13. ^ X. Rocca, Francis (23 October 2014). "Pope Francis calls for abolishing death penalty and life imprisonment". National Catholic Reporter. Retrieved 3 March 2017.
  14. ^ OrthoChristian: The Death Penalty
  15. ^ Dulles, Avery Cardinal. "Catholicism & Capital Punishment". Retrieved 27 June 2014.
  16. ^ "Caput 146 – Quod iudicibus licet poenas inferre". Thomas de Aquino, Summa contra Gentiles, lib. 3 cap. 111–163. Corpus Thomisticum. Retrieved 6 October 2020.
  17. ^ "Denzinger - English translation, older numbering". patristica.net. Retrieved 11 October 2020. 773 33. That heretics be burned is against the will of the Spirit.
  18. ^ Bainton, Roland H. (1950). Here I Stand: A Life of Martin Luther. Abingdon-Cokesbury Press.CS1 maint: ref=harv (link), pp. 145–147.
  19. ^ "Council of Trent: Catechism for Parish Priests", Modern History Sourcebook, Fordham University
  20. ^ Master Nazareth Catechism, Catechism of St Pius X, Fifth Commandment
  21. ^ "Capital Punishment (Death Penalty)". Catholic Encyclopedia. Newadvent.org. 1 June 1911. Retrieved 23 August 2010.
  22. ^ His Holiness Pope Pius XII (14 September 1952). "The Moral Limits of Medical Research Treatment: Address to the First International Congress on the Histopathology of the Nervous System". Eternal World Television Network. Retrieved 27 April 2016.
  23. ^ "Pope John Paul II". US Holocaust Memorial Museum.
  24. ^ "Pope Benedict XVI". Jewish Virtual Library.
  25. ^ Bernardin, J. Consistent Ethic of Life (Rowman & Littlefield, 1988), 66.
  26. ^ "Catholic Campaign to End the Use of the Death Penalty" (PDF). United States Conference of Catholic Bishops.
  27. ^ Dulles, Avery Cardinal. "Catholicism & Capital Punishment". Retrieved 27 June 2014.
  28. ^ "Catholic campaign to end the use of the death penalty". United States Conference of Catholic Bishops. Archived from the original on 16 October 2011. Retrieved 11 October 2020.
  29. ^ Article 2267 of the Catechism.
  30. ^ "Abortion – Pro Life – Cardinal Ratzinger on Voting, Abortion, and Worthiness to Receive Holy Communion". Priestsforlife.org. Retrieved 23 August 2010.
  31. ^ "Catholicism & Capital Punishment". Catholic Education Resource Center.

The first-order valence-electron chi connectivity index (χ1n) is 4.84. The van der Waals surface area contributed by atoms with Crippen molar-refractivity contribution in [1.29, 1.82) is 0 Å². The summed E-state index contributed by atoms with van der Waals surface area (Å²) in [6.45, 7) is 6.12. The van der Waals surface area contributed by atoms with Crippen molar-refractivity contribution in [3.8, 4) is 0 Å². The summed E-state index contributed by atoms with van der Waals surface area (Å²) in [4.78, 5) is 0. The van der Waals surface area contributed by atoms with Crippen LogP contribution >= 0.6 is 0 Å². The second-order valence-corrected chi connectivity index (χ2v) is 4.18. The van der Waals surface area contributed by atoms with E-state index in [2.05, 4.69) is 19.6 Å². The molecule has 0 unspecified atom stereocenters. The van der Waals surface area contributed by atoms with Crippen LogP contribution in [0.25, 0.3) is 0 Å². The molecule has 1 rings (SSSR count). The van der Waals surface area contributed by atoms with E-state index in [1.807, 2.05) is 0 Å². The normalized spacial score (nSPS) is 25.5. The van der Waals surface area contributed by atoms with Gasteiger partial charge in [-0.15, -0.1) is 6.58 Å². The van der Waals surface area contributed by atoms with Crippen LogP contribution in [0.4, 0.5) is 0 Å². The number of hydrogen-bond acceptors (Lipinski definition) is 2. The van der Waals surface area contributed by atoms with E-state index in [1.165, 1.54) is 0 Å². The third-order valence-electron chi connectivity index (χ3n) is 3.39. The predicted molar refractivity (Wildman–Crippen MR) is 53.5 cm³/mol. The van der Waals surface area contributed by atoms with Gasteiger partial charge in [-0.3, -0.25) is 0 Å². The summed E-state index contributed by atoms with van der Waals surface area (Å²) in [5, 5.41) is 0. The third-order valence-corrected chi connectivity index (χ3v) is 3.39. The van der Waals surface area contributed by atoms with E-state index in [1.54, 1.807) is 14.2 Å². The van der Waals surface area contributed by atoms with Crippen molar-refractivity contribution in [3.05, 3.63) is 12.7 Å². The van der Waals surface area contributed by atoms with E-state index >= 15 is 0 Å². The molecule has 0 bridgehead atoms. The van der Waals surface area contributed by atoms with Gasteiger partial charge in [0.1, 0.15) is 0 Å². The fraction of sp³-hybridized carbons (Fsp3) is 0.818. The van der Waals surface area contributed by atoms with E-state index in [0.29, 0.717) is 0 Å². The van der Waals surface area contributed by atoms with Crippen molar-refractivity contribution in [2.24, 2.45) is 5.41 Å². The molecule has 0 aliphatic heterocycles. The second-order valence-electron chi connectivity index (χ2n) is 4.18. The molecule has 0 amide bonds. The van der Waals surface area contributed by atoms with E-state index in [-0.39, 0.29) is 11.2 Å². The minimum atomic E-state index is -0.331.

32. ^ "The Death Penalty Pro and Con – The Pope's Statement". PBS. Public authority must redress the violation of personal and social rights by imposing on the offender an adequate punishment for the crime, as a condition for the offender to regain the exercise of his or her freedom. In this way authority also fulfills the purpose of defending public order and ensuring people's safety, while at the same time offering the offender an incentive and help to change his or her behaviour and be rehabilitated.
  33. ^ USCCB Statements by the Holy Father and the Vatican on the Death Penalty
  34. ^ USCCB Statements by the Holy Father and the Vatican on the Death Penalty
  35. ^ Bordoni, Linda (23 October 2014). "Pope: no to death penalty and to inhuman prison conditions". radiovaticana.va. Radio Vatican. Retrieved 12 February 2015.
  36. ^ "Papal Message Reaffirms Call to Abolish Death Penalty". National Catholic Register. 19 June 2013.
  37. ^ a b Gibson, David. "Pope Francis takes a dim view of the death penalty, but not all Catholics are convinced". National Catholic Register. Retrieved 3 July 2016.
  38. ^ a b McElwee, Joshua J. "Vatican 'fully supports' global abolition of death penalty". National Catholic Register. Retrieved 3 July 2016.
  39. ^ a b "New revision of number 2267 of the Catechism of the Catholic Church on the death penalty – Rescriptum 'ex Audentia SS.mi'". Summary of Bulletin. Holy See Press Office. 2 August 2018. Retrieved 3 August 2018.
  40. ^ Winfield, Nicole (2 August 2018). "Pope Francis changes Catholic teaching on death penalty, now 'inadmissible' in all circumstances". Chicago Tribune. Retrieved 2 August 2018.
  41. ^ "Letter to the Bishops regarding the new revision of number 2267 of the Catechism of the Catholic Church on the death penalty, from the Congregation for the Doctrine of the Faith". Summary of Bulletin. Holy See Press Office. 2 August 2018. Retrieved 3 August 2018.
  42. ^ Various (15 August 2018). "An Appeal to the Cardinals of the Catholic Church". First Things.
  43. ^ Pentin, Edward (4 October 2020). "Pope's New Encyclical 'Fratelli Tutti' Outlines Vision for a Better World". National Catholic Register. Retrieved 6 October 2020.
  44. ^ Altieri, Christopher (4 October 2020). "Pope Francis releases Encyclical Letter Fratelli Tutti". Catholic Herald. Retrieved 4 October 2020.
  45. ^ Hadro, Matt (6 October 2020). "Does 'Fratelli tutti' change Church teaching on the death penalty?". Catholic News Agency. Retrieved 6 October 2020.